Mental Capacity Note: LPAs, deputies and DoLS
English and Welsh Law concerning the ability of someone 16 or over to make valid decisions is governed by the Mental Capacity Act 2005
The Code of Practice to Mental Capacity Act 2005 is an excellent statutory guide to the Act and has chapters concerning the appointment of a Lasting Power of Attorney (LPA) [chapter 7] and Deputies [chapter 8].
The presumption of capacity
The general rule is that all persons aged 16 or over are assumed to have the necessary mental capacity to make decisions. However, if there is sufficient evidence to rebut this presumption in relation to a specific matter (sections 2 & 3 of the Act and chapter 4 of the Code), then the law requires that decisions be made in their ‘best interests’.
Section 4 of the Act and chapter 5 of the Code describe the way it is decided what is in a person’s best interests. This requires that the relevant decision maker (family member, doctor, dentist, social worker etc) should (among other things) consult anyone involved in caring for the person or interested in their welfare.
Best interests decisions can cover a wide range of issues – including the disclosure of confidential information. The General Medical Council has, for example, issued guidance to GPs that advises that if ‘a patient lacks capacity to make the decision, it is reasonable to assume the patient would want those closest to them to be kept informed of their general condition and prognosis, unless they indicate (or have previously indicated) otherwise’.
Lasting Powers of Attorney (LPA)
A Lasting Power of Attorney (LPA) can only be made by a person when they have sufficient mental capacity to do this. This means that they have a basic understanding of the nature and effect of the LPA. In the key court case [Re K (Enduring Powers of Attorney) (1988)] the judge held that there was no logical reason why a person who understood that something needed to be done, but who lacked the requisite understanding to do it personally, should not confer on another the power to do what needs to be done. Accordingly, a person may have insufficient mental capacity to manage their financial affairs, but have sufficient mental capacity to delegate this function to an attorney. In the judge’s opinion, what was required was that the person making the attorney ‘understood the nature and effect of the power’. This did not mean that she had to be ‘able to pass an examination on the provisions of the Act’.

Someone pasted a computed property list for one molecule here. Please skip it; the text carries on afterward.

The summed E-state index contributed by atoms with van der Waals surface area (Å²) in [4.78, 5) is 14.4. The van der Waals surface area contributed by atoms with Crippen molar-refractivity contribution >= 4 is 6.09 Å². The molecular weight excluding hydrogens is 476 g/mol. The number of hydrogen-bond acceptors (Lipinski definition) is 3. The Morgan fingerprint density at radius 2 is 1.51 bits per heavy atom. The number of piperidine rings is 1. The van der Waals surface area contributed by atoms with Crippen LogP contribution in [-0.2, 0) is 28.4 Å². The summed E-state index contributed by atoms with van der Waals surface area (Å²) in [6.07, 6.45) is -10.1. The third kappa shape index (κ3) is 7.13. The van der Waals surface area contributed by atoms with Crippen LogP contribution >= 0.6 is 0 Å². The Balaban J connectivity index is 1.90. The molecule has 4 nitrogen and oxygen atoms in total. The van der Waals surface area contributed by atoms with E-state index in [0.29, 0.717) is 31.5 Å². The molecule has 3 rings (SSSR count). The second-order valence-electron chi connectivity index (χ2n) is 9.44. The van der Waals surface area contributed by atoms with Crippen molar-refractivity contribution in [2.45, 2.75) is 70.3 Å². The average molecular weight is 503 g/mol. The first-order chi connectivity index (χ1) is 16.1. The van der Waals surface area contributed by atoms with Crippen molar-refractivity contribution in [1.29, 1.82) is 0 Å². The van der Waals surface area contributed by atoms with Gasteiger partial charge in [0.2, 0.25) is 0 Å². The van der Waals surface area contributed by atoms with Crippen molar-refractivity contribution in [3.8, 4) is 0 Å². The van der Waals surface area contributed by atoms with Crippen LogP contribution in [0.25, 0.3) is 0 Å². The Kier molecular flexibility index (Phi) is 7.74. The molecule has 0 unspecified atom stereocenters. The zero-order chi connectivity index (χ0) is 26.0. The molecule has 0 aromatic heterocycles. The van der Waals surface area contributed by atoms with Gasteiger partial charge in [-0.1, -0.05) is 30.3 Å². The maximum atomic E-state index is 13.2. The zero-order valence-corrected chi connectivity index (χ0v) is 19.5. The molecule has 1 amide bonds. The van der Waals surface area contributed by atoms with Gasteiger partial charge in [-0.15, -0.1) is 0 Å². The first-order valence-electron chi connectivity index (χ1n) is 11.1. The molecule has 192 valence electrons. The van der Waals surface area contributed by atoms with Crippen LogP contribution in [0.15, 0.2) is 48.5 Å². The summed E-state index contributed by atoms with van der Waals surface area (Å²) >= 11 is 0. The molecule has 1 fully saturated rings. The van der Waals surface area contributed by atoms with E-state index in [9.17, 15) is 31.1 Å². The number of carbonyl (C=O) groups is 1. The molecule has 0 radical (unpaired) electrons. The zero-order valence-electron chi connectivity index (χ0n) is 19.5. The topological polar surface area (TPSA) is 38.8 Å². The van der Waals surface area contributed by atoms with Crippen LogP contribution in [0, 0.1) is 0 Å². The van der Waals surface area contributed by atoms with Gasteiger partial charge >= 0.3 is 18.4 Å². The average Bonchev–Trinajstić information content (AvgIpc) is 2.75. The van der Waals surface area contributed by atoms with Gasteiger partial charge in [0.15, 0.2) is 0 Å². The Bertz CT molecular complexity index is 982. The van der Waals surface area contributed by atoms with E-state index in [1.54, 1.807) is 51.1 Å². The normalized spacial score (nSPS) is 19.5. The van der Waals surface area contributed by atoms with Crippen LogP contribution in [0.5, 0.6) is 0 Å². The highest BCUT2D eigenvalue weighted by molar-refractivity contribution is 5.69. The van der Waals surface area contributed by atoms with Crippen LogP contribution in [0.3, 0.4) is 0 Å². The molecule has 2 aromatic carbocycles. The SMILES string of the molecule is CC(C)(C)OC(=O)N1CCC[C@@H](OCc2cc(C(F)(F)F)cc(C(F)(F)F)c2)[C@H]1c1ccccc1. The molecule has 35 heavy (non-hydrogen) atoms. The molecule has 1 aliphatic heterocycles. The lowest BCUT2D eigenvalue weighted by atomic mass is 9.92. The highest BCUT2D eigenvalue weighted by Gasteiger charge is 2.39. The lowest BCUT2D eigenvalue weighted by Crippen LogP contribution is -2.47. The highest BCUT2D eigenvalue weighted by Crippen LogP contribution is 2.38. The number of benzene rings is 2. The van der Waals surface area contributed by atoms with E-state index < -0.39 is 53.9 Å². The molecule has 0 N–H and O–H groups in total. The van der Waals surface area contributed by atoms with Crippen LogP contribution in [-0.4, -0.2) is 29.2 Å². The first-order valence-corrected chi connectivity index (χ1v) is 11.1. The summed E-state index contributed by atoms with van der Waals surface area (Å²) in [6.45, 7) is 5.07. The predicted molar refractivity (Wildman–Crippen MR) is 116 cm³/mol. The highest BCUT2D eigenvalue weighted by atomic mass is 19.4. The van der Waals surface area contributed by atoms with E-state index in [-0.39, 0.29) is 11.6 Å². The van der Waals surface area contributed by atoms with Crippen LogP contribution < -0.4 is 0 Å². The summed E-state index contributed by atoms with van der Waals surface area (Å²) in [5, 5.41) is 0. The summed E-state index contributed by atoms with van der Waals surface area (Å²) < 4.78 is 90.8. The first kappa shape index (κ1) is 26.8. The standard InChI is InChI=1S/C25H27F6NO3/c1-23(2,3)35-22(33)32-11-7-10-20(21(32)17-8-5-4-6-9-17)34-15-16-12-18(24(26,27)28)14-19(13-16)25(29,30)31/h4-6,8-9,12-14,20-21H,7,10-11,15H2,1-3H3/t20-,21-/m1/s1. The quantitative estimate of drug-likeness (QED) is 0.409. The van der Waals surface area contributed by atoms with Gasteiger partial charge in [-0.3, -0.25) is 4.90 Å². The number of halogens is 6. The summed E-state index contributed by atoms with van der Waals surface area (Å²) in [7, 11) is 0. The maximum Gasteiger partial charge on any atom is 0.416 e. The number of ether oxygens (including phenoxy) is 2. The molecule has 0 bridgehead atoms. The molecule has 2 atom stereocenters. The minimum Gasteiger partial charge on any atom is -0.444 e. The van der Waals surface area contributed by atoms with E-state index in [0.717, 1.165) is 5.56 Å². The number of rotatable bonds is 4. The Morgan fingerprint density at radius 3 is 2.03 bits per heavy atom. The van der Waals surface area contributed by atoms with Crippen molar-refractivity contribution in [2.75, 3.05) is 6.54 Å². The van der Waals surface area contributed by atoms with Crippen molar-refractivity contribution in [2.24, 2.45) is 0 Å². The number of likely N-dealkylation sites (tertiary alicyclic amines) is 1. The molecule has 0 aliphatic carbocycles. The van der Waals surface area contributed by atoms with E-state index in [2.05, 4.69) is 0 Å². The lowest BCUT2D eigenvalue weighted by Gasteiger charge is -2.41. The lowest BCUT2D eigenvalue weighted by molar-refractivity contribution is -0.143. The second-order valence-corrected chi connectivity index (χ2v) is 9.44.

If the person has this basic understanding, then they can make an LPA. You can get the forms via the internet from the Public Guardian’s Office by clicking here. You don’t need to have a lawyer for this (it is about as complicated as applying for a passport). The form has to be countersigned by a third party of some ‘standing’ to confirm various things (as with a passport).
There are two types of LPA – one that concerns making financial decisions (including decisions about property etc) and one concerning personal welfare matters.
When using their powers, LPAs must always act in the best interests of the person to whom the power relates.
If a person lacks the necessary mental capacity to make an LPA – and it is important that a decision be made on their behalf – it may be necessary to apply to the Court of Protection to be appointed their deputy. Deputies can have wide powers but generally these are limited to making financial / property decisions.
As with LPAs, it is not essential to have a lawyer to make this application – the forms can be downloaded from the Public Guardian’s Office by clicking here. There are more forms to be completed for a deputyship application – but they are all fairly straight forward.
Since deputies must act in a person’s best interests and since this requires that when deciding how to use their powers they must consult (among others) anyone involved in caring for the person or interested in their welfare (ie family members, the local authority, the NHS etc)– the courts have historically been reluctant to give deputies powers to make personal welfare decisions (as opposed to financial decisions). Although this may change as a result of a 2019 judgment, it is something to be borne in mind. Nevertheless, it is not infrequently said by families that having personal welfare powers as a deputy is valuable – largely for symbolic reasons. Some family members consider that public bodies treat their views with greater respect when they have an official document naming them as having these powers – a form of ‘credentialism’.
Deprivation of Liberty Safeguards (DOLS)
The law requires that where a person: (1) is under continuous supervision and control; and (2) is not free to leave; and (3) lacks capacity to consent to these arrangements then they are legally ‘deprived of their liberty’ and this situation has to be legally validated. Discussion of DOLS is outside the scope of this note – but the Alzheimer’s Society has a useful overview Guide to Deprivation of Liberty Safeguards (DoLS) which can be accessed by clicking here.